Articles Tagged with Chicago nursing home abuse lawyer

coronavirus in nursing homes

The National Consumer Voice for Quality Long Term Care Invites You to Share #LoveFromADistance

With new directives placing strict limits on visitors to nursing homes and many assisted living facilities taking similar precautions, friends and families of residents living in long-term care facilities are using creative ways to stay in touch with their loved ones.

Our friends at Consumer Voice offer some creative ideas and best practices for staying connected during the Pandemic:

Steven Levin Speaks with Chicago’s ABC7 About Coronavirus and Understaffed Nursing Homes
As of March 19, public health officials in Illinois have recognized four long-term care facilities in the Chicago area reporting COVID-19 cases. This includes a possible coronavirus outbreak inside a nursing home in west suburban Willowbrook involving 46 people, including 33 residents and 13 staff.


As public health officials wait on additional test results to come back related to Willowbrook, two residents have tested positive for COVID-19 in Evanston at Three Crowns Park, there is one confirmed case at Admiral at the Lake facility in Chicago’s Edgewater, and a staff member at the Church Creek Senior Living Center in Arlington Heights is also infected. Nursing home advocates and family members of residents are only left to wonder how the viral spread might make its way into other facilities around the state.

Levin & Perconti founder and attorney Steven Levin joined ABC7 to talk about how an already understaffed long-term care system continues to weaken the care of our most vulnerable citizens due to COVID-19.

coronavirus in nursing homes

Concern for Coronavirus Spread is Now a Sobering Reality for Illinois Nursing Homes

On Tuesday, March 15, Gov. J.B. Pritzker announced the first death from the new coronavirus in Illinois. The woman had close contact with another person infected with the virus. The Illinois Department of Public Health (IDPH) said she did have an underlying health condition but was not a resident of a nursing home facility. Although a total of 160 cases of COVID-19 have now been tracked in the state, including 22 cases at Willowbrook nursing home in DuPage County impacting 18 residents and four employees. Chicago’s WGN9 reported the first resident’s confirmed test over the weekend by state health officials. The resident is now in critical condition. The virus has since moved quickly to others at the Chateau Nursing and Rehabilitation Center, located in the 7000 block of South Madison Street in Willowbrook.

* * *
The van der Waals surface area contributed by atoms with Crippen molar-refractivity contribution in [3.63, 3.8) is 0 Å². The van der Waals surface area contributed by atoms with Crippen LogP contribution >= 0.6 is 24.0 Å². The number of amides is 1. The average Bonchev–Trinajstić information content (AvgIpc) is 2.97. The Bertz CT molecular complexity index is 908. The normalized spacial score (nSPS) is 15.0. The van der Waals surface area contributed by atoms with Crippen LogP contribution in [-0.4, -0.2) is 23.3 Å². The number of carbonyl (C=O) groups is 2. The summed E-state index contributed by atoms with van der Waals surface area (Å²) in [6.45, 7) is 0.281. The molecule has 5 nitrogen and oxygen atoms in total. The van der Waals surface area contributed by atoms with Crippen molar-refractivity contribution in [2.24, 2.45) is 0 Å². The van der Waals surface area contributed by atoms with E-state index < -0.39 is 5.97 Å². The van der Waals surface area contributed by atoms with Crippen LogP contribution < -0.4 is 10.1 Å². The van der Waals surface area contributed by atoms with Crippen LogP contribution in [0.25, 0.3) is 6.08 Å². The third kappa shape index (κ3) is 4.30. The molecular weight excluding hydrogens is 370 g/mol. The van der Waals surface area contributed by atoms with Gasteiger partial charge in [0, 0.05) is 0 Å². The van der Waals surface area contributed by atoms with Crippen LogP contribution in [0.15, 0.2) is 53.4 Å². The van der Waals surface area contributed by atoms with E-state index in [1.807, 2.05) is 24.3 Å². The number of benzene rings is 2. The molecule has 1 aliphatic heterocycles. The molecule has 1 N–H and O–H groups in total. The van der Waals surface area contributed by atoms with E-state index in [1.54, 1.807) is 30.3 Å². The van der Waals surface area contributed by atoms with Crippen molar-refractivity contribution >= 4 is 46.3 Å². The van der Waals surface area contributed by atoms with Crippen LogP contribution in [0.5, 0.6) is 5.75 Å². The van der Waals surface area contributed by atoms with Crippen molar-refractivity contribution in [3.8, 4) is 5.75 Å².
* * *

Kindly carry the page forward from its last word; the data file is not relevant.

Fast-Changing Information About Coronavirus in Illinois (March 17, 2020)

Nursing Homes Already Have Infection Control Problems, Preventing Coronavirus Before It Spreads Will Be Another
Although nursing homes are equipped with infection control recommendations from the Centers for Disease Control and Prevention (CDC), and required to follow them by state and local health agencies – they simply are not. USA TODAY is reporting that “75% of U.S. nursing homes have been cited for failing to properly monitor and control infections in the last three years — a higher proportion than previously known.” These failures, often controlled by understaffed shifts, overworked caregivers, and less than 10% of facilities with infection-control specialty trained staff, all provide proof to predict that nursing homes are going to have even a tougher time preventing the spread of the novel coronavirus (COVID-19).

Steven Levin, founding partner and attorney at Levin & Perconti, recently spoke to USA TODAY on the dangerous yet stagnant issue of the spread of infectious disease in nursing homes, remarking that, “The nursing homes that we deal with have extreme difficulty in handling everyday infections, and it’s an infection-rich environment.”

Read the USA TODAY article titled, Coronavirus a concern in nursing homes, where 75% have been cited for infection control errors, here.